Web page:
Former Major Leaguer and Florida State outfielder J.D. Drew returned to Tallahassee on April 10 to watch FSU take on Florida.
Before throwing out the ceremonial first pitch the 1998 Golden Spikes Award winner met the media to talk about being back on campus.
Q: How does it feel to be back at Dick Howser Stadium?
Drew: It's neat. It's good to see everything. New facilities, just the atmosphere has changed a lot since I used to play here. Ultimately it feels like being home. I spent a lot of years here and followed the team a long time before I even played here so it's cool to come back and watch.
Q: When was the last time you were back in Tallahassee?
Drew: The last time I probably watched a baseball game here would be when my brother (Stephen Drew) played and I don't even know how many years it's been so it's been quite a while."
Q: Are you officially retired from Major League Baseball now?
Drew: I am not officially anything. I'm just officially kind of on a break. If you consider that retirement then yeah I guess it is, but I haven't really had a lot of interest to play. Looking forward to life after baseball and kind of carrying on the second half of my life. Which is hopefully a lot longer than playing the game of baseball, which has been a lot of fun. I've got a lot of great memories here, a lot of great memories in pro ball, I'm just anxious to see what the future holds.
Q: Anything specific in mind for life after baseball?
Drew: Not really. I'll probably do some mission work with some friends of mine. I've got a ministry that I work with in Valdosta called the Mailbox Club, and Jonathan Johnson who played here, his dad and another guy, R.A. Dickey started a mission a long time ago called honoring the father. We're still doing a bunch of stuff in Cuba. Probably have a lot of stuff involved in Cuba and then just different mission fields across a variety of places overseas.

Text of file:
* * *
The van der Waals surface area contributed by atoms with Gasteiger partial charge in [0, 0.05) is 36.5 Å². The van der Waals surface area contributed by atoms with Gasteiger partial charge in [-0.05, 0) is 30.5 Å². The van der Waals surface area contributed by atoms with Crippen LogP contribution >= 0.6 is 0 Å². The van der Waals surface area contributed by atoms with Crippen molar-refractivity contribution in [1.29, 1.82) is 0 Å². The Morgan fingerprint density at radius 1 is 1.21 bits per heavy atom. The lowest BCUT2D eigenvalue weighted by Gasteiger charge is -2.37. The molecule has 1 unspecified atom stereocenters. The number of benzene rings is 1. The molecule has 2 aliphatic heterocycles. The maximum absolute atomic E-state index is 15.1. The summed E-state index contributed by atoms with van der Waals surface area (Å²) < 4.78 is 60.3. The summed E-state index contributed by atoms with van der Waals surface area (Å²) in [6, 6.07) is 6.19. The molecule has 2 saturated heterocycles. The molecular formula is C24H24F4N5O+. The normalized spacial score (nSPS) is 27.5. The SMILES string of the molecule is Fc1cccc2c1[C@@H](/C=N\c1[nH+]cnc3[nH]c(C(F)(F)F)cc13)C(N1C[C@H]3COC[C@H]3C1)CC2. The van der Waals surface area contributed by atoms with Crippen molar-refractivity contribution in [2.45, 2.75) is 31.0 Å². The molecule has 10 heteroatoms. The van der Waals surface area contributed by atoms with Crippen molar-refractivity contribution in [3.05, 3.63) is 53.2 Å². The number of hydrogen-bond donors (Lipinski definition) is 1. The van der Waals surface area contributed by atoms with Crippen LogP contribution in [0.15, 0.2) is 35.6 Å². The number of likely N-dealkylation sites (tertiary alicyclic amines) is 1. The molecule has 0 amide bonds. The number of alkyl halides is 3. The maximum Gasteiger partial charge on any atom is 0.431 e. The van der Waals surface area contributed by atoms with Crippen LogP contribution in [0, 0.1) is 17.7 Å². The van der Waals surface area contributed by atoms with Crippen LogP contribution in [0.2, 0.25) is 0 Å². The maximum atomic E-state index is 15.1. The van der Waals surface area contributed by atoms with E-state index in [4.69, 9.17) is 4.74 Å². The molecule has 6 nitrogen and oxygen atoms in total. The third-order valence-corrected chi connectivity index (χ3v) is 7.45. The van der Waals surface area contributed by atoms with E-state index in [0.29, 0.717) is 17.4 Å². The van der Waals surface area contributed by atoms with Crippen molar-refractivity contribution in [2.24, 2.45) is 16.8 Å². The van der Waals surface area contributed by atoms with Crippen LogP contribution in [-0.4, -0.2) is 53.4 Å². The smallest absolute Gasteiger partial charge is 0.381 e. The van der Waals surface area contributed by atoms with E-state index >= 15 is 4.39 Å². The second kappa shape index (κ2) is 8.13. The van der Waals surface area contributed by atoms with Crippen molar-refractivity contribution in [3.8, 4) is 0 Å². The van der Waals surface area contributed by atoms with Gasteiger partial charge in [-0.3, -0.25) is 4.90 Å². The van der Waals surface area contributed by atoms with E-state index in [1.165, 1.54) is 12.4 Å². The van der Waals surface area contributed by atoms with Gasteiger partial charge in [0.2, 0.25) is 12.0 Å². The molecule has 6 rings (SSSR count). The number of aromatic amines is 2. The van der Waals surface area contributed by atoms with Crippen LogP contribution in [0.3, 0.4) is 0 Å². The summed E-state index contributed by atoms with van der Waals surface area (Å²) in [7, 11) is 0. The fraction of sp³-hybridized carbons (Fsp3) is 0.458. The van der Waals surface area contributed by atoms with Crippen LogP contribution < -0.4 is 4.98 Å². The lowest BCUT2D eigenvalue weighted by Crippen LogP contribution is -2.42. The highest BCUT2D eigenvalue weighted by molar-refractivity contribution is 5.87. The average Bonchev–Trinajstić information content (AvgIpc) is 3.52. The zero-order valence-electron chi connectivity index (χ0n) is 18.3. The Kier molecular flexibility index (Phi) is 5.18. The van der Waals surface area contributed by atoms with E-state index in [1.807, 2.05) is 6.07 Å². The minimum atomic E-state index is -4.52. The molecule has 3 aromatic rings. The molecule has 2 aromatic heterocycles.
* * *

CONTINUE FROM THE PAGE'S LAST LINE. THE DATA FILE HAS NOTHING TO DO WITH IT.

Q: What was your reaction to seeing that Coach Martin had reached the 1700 win mark?
Drew: I didn't' really have a ruction until Chip (Baker) texted me and told me. I told him that really makes me feel old. I didn't know (Coach Martin) was planning on sticking around that long. (Chip) told me there's a lot of ails that go with that and I said I was a part of a lot of those ails that's for sure. It's a great accomplishment. I think it says a lot for just some of the teams they've put together and just some of the some of the instruction they've given the kids that have played baseball at Florida State and just kind of the longevity that he's had as a college coach.
Q: How closely do you follow the program?
Drew: I follow it pretty good during the year. Being part of pro ball the last 14 or 15 years it's one of the things where the internet has really helped out, keeping in touch with Chip and seeing those guys come up to Boston College and things like that. It's been kind of neat for me to watch the last few years and I look forward to kind of getting back and being a little more involved in the near future just as far as being here. It's close to home, not far to get here and a lot big games to watch so it'll be a lot of fun.
Q: If a MLB team approached you this season would you still be interested?
Drew: I don't know. I didn't have myself set one way or the other. There was some interest early on and I didn't really get really aggressive on pursuing it that's for sure.
Q: When you look back on your career at FSU what are some of the memories that come to mind?
Drew: Oh man, I don't know. I was looking through scrapbooks a while ago in the tradition room. It's just funny how those memories pop right back in your mind and you can kind of visually see those things. There was injuries to one of my good friends Brooks Badeaux when he broke his ankle and we had a collision in center field. Just photographs and things that come back up that you kind of forget but when you see those kind of memories it's pretty neat to see. I've still got a lot of good college friends and a lot of great college memories from playing baseball here for sure.
Q: How much do you think the college game has changed with the new bats?
Drew: It looks a lot different. You see a lot of guys that used to hit home runs that aren't hitting home runs anymore. I think the true power hitters are still going to continue to hit the ball out of the ballpark, but I don't know how much its helped or how much its hinder. Ultimately I think it makes a level playing field, everybody is using the same bat, its' not like one team versus the other. As far as safety reasons it may help a lot, you definitely don't see that old gorilla ball like we were involved in that's for sure.
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